Abberior Instruments

GSDIM

Molecule off
Molecule on (fluorescent)
Exposure area to the switching beam
Fluorescence area of individual molecule
Localization of individual molecule

The basic principle of GSDIM (also referred to as dSTORM) is similar to PALM and STORM with using a stochastic readout of individual molecules prepared in the on-state, while the majority of molecules are kept in the off-state. The major advantage over PALM and STORM is that both states can be realized as electronic states, i.e. much faster switching times, thus faster recording, can be realized.

After nanoscale precise read-out of the localization of individual molecules they are switched back to the dark-state.


The following depicts a Jablonski diagram of a GSDIM process of a fluorescent molecule:

After excitation (1) from the ground state S0 into the first excited state S1, the molecule has two ways of returning into the ground state: The regular fluorescence process (2) from S1 (on state), or the transition via a a dark state D (off state), e.g. the Triplet state. In the latter case the molecule returns radiation free back into the ground state (3).

The GSDIM principle suggest, to keep only a small fraction of molecules in the "on" state (i.e. the ground state is depleted) at a given time to be able to record positions of individual molecules separately.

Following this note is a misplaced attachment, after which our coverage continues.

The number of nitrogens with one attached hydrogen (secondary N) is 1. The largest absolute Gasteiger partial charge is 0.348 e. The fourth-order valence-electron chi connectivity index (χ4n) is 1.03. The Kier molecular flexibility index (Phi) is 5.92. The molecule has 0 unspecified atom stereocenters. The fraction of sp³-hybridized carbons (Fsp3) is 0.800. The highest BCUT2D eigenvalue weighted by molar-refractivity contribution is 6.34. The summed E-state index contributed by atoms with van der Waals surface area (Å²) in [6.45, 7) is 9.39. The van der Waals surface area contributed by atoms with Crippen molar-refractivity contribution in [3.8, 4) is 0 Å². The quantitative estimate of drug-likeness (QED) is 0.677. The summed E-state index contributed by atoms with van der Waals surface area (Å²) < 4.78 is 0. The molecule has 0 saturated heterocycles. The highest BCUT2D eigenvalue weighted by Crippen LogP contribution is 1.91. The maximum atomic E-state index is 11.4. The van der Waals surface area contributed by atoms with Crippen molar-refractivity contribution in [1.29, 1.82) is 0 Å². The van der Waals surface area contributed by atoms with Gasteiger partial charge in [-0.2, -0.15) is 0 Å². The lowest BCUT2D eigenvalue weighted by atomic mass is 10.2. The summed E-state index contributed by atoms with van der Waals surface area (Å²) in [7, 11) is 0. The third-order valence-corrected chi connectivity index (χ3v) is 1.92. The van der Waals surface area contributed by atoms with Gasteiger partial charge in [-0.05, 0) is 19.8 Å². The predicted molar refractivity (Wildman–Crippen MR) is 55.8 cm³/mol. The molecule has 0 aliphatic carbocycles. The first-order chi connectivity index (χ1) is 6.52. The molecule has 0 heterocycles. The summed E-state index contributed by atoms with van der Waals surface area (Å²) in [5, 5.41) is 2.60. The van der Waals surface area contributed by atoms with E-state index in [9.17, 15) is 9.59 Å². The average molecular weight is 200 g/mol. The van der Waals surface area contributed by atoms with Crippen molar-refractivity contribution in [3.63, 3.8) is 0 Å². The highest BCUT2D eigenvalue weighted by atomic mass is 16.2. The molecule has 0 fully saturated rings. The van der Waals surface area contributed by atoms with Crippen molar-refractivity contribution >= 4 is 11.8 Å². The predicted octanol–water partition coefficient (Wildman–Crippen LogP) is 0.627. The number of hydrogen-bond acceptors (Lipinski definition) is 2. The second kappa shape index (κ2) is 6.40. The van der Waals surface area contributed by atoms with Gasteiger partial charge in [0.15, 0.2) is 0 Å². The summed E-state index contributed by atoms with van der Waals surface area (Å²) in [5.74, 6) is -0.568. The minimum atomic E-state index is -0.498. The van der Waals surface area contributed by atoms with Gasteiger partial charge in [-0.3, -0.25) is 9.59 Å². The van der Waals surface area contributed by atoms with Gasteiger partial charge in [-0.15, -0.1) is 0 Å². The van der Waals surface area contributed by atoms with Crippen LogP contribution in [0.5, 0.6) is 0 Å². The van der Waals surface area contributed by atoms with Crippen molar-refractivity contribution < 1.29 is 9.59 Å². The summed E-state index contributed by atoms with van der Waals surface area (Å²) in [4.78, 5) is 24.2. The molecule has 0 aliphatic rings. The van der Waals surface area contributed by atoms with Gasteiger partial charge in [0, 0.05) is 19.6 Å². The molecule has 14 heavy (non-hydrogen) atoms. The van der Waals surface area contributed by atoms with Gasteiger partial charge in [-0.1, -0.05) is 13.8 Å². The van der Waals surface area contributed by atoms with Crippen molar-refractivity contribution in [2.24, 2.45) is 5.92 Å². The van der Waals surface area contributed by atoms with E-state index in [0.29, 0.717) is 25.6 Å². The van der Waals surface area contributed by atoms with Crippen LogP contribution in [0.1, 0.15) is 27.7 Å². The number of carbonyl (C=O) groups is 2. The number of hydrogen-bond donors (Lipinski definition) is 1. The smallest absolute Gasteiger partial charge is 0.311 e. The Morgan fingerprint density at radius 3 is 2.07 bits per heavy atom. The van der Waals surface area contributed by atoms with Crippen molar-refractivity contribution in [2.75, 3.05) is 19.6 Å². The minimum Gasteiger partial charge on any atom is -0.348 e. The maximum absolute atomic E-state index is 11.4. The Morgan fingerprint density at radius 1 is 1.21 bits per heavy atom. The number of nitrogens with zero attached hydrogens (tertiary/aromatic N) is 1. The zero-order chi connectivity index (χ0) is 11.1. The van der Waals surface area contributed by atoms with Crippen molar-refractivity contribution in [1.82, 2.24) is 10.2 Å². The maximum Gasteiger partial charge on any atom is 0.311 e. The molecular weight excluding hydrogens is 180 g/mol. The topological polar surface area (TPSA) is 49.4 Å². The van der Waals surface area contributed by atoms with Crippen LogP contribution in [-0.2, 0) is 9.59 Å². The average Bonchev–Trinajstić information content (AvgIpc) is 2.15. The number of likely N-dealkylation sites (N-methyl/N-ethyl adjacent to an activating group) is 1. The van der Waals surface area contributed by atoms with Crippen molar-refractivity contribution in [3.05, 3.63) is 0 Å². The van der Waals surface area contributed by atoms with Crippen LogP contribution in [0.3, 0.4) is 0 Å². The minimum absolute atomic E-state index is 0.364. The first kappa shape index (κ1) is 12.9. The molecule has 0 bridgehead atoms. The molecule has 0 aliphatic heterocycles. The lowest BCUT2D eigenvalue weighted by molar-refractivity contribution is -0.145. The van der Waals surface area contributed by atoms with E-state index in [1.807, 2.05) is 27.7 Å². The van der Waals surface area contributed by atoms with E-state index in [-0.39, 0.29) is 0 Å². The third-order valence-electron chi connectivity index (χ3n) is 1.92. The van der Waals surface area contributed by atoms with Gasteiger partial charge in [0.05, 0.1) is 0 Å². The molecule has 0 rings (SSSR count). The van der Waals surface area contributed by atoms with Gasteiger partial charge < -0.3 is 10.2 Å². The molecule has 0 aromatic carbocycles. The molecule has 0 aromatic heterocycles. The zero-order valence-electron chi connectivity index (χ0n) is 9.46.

The recording scheme is similar to the PALM / STORM principle:

GSDIM implements a stochastic read out of the molecule positions. As such the image is taken iteratively by operlapping all identified positions. Inherently, the method must rely on algorithms to calculate the location of each identified molecule.

On the implementation side a GSDIM microscope is very simple: a widefield-setup with a single-molecule sensitive area detector and only one light source responsible for both switching and excitation.

Demonstration of GSDIM multicolor localization accuracy and colocalization ability of differently labeled objects far below the diffraction limit.

The GSDIM method provides a theoretically unlimited localization accuracy of individual dyes (clusters). The localization accuracy is depending on the number of photons (m) being emitted by one dye (cluster):

where Δx denotes the localization accuracy of each individual molecule, and λ denotes the excitation wavelength.

To deliver a high-resolution image the GSDIM concept must leverage numerical methods to overlay all calculaterd positions of individual molecules.

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